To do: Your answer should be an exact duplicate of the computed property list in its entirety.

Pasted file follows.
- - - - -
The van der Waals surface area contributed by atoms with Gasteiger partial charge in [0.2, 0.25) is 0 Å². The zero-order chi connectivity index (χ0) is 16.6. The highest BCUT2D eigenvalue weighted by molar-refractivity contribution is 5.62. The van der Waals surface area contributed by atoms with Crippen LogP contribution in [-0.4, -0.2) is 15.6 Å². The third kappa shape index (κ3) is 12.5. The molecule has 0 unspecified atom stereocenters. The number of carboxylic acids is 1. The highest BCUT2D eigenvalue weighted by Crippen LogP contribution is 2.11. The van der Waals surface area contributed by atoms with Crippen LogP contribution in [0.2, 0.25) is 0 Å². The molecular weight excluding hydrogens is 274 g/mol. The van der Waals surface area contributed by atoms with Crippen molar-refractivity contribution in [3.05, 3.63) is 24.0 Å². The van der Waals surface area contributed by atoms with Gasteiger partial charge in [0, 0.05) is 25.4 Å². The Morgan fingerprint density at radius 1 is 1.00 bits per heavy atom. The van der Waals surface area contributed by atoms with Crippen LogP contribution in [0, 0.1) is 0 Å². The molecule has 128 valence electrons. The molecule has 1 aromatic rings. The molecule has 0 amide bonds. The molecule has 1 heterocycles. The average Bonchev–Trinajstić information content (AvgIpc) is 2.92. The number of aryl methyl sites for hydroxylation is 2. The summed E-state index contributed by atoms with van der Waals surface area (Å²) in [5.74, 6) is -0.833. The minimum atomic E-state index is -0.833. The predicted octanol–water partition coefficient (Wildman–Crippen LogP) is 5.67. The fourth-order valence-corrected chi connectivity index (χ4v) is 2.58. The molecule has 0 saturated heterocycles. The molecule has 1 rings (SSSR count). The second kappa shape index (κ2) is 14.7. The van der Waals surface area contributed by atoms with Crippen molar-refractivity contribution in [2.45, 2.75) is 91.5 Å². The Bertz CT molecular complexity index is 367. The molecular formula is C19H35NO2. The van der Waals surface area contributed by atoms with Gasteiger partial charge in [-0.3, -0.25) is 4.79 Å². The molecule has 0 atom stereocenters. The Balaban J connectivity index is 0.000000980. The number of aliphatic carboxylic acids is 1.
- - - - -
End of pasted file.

The van der Waals surface area contributed by atoms with Gasteiger partial charge in [0.2, 0.25) is 0 Å². The zero-order chi connectivity index (χ0) is 16.6. The highest BCUT2D eigenvalue weighted by molar-refractivity contribution is 5.62. The van der Waals surface area contributed by atoms with Crippen LogP contribution in [-0.4, -0.2) is 15.6 Å². The third kappa shape index (κ3) is 12.5. The molecule has 0 unspecified atom stereocenters. The number of carboxylic acids is 1. The highest BCUT2D eigenvalue weighted by Crippen LogP contribution is 2.11. The van der Waals surface area contributed by atoms with Crippen LogP contribution in [0.2, 0.25) is 0 Å². The molecular weight excluding hydrogens is 274 g/mol. The van der Waals surface area contributed by atoms with Crippen molar-refractivity contribution in [3.05, 3.63) is 24.0 Å². The van der Waals surface area contributed by atoms with Gasteiger partial charge in [0, 0.05) is 25.4 Å². The Morgan fingerprint density at radius 1 is 1.00 bits per heavy atom. The van der Waals surface area contributed by atoms with Crippen LogP contribution in [0, 0.1) is 0 Å². The molecule has 128 valence electrons. The molecule has 1 aromatic rings. The molecule has 0 amide bonds. The molecule has 1 heterocycles. The average Bonchev–Trinajstić information content (AvgIpc) is 2.92. The number of aryl methyl sites for hydroxylation is 2. The summed E-state index contributed by atoms with van der Waals surface area (Å²) in [5.74, 6) is -0.833. The minimum atomic E-state index is -0.833. The predicted octanol–water partition coefficient (Wildman–Crippen LogP) is 5.67. The fourth-order valence-corrected chi connectivity index (χ4v) is 2.58. The molecule has 0 saturated heterocycles. The molecule has 1 rings (SSSR count). The second kappa shape index (κ2) is 14.7. The van der Waals surface area contributed by atoms with Crippen molar-refractivity contribution in [2.45, 2.75) is 91.5 Å². The Bertz CT molecular complexity index is 367. The molecular formula is C19H35NO2. The van der Waals surface area contributed by atoms with Gasteiger partial charge in [-0.3, -0.25) is 4.79 Å². The molecule has 0 atom stereocenters. The Balaban J connectivity index is 0.000000980. The number of aliphatic carboxylic acids is 1.